Kyiv opera house reopens after 3 months
Updated June 9, 2022 at 10:54 AM ET
KYIV, Ukraine — Last year, President Vladimir Putin claimed that Russian and Ukrainian are dialects of the same language, somehow forced into separate languages by Europe in order to undermine Russian power. During the 19th century, the Russian Empire even banned publication and performance in Ukrainian. But a trip to Ukraine's National Opera House reveals a more nuanced story.
"The way we approach our work has changed," says soprano Natalia Nikolaishyn, who plays the title role in the Kyiv Opera Company's production of Natalka Poltavka,written by Ukrainian composer Mykola Lysenko in the mid-19th century. It was the last show performed at the Kyiv Opera before Russian forces attacked the city in late February.
In late May, the opera quietly re-opened with Rossini's The Barber of Seville in an experiment of wartime entertainment. After taking a week to sort out things like how to evacuate amid an air raid siren, the directors launched a big marketing blitz to get people back into the Opera with Natalka Poltavka at the top of the playbill.
Russians, Ukrainians, Italians
When Kyiv's aristocrats opened the "City Opera'' in 1867, making it the first such theater in the Russian Empire outside of Moscow and St. Petersburg, many referred to it as the "Russian Opera." At the time, both Russian and Ukrainian opera were in their infancy; the Russian aristocracy tended to speak French, with music tastes that leaned Italian.
"There was a very strong policy of Russification" in Ukraine, says Larysa Tarasenko, the Kyiv Opera's archivist. "Ironically, critics wrote that the Russian Opera's preference [for Italian music] undermined attempts to make these 'southern Russian lands' more Russian."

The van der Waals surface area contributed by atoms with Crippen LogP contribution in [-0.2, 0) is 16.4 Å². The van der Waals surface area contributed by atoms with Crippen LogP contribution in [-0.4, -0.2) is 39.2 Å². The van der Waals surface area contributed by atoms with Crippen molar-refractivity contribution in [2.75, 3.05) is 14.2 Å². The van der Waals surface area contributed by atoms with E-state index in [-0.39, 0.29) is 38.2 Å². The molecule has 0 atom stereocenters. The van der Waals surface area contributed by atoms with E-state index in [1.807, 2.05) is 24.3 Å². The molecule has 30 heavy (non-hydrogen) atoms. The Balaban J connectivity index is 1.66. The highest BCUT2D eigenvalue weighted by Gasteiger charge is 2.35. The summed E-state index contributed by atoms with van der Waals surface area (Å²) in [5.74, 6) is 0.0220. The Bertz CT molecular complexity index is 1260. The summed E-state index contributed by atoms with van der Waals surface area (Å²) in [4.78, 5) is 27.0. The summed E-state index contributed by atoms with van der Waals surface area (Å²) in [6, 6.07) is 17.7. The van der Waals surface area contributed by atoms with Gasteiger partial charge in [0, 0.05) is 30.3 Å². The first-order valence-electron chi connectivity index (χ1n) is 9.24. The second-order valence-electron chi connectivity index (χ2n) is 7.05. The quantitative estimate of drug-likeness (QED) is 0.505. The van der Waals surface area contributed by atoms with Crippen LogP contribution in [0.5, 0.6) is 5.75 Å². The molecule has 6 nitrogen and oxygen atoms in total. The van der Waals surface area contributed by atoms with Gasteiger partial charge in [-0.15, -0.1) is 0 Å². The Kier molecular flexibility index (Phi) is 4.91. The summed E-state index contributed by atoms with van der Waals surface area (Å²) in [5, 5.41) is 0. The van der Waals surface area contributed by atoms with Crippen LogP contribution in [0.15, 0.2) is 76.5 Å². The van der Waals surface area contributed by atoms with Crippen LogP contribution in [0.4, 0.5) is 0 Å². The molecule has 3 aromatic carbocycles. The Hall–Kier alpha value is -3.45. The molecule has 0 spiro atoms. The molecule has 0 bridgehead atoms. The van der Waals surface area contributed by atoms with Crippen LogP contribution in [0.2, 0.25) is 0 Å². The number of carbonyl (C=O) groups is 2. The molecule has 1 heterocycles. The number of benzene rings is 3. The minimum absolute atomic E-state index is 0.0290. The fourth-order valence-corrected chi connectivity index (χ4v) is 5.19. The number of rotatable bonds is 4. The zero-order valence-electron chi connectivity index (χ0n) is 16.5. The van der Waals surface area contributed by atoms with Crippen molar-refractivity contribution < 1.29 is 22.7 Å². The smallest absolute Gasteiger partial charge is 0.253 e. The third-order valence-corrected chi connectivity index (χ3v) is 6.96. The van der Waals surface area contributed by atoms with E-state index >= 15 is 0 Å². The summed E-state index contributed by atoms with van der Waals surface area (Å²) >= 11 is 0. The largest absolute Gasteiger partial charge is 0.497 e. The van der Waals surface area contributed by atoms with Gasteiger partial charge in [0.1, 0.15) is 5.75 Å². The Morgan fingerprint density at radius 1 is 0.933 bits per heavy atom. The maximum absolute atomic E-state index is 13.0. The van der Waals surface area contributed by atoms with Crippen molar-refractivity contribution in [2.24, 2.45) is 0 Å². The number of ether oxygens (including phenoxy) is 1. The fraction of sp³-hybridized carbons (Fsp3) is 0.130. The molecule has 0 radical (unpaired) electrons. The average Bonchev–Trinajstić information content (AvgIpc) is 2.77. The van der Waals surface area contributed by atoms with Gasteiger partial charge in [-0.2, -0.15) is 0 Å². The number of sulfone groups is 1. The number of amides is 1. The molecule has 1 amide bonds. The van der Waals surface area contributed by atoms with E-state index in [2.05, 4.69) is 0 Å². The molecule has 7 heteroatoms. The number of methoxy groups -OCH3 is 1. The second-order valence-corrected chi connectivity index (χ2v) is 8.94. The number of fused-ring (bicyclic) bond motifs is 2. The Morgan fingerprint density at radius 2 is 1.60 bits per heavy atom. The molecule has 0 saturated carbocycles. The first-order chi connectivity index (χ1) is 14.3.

Imperial authorities commissioned Russian-language operas to compete with Western European high arts, while Ukrainian remained forbidden.
The composer Lysenko thought his country's music deserved more of a chance, and spent most of his life studying the music of Ukrainian serfs — operas like Natalka Poltavka borrowed heavily from their folk songs and poetry, premiering only after being translated into Russian later in the century.
Now, more than a century-and-a-half after being referred to as "the Russian Opera," the Kyiv Opera company has sworn off Russian music.
"Our entire society is going through a rejection of all things Russian," says soprano Nikolaishyn. "Of course they have their classics — but others can perform them."
Natalka Poltavka's conductor, Herman Makarenko, says that he always feels lucky to be able to lead Ukrainian music, especially in light of war.
"We didn't used to value what we had, spiritually or materially," Makarenko says.
Eight-year-old Katyusha enjoyed the show with her mother, Natalia. It was their first opera, and was part of a cultural tour around the city after fleeing war-torn Mariupol.
"Kids have to know what their country's culture is about," says Natalia.
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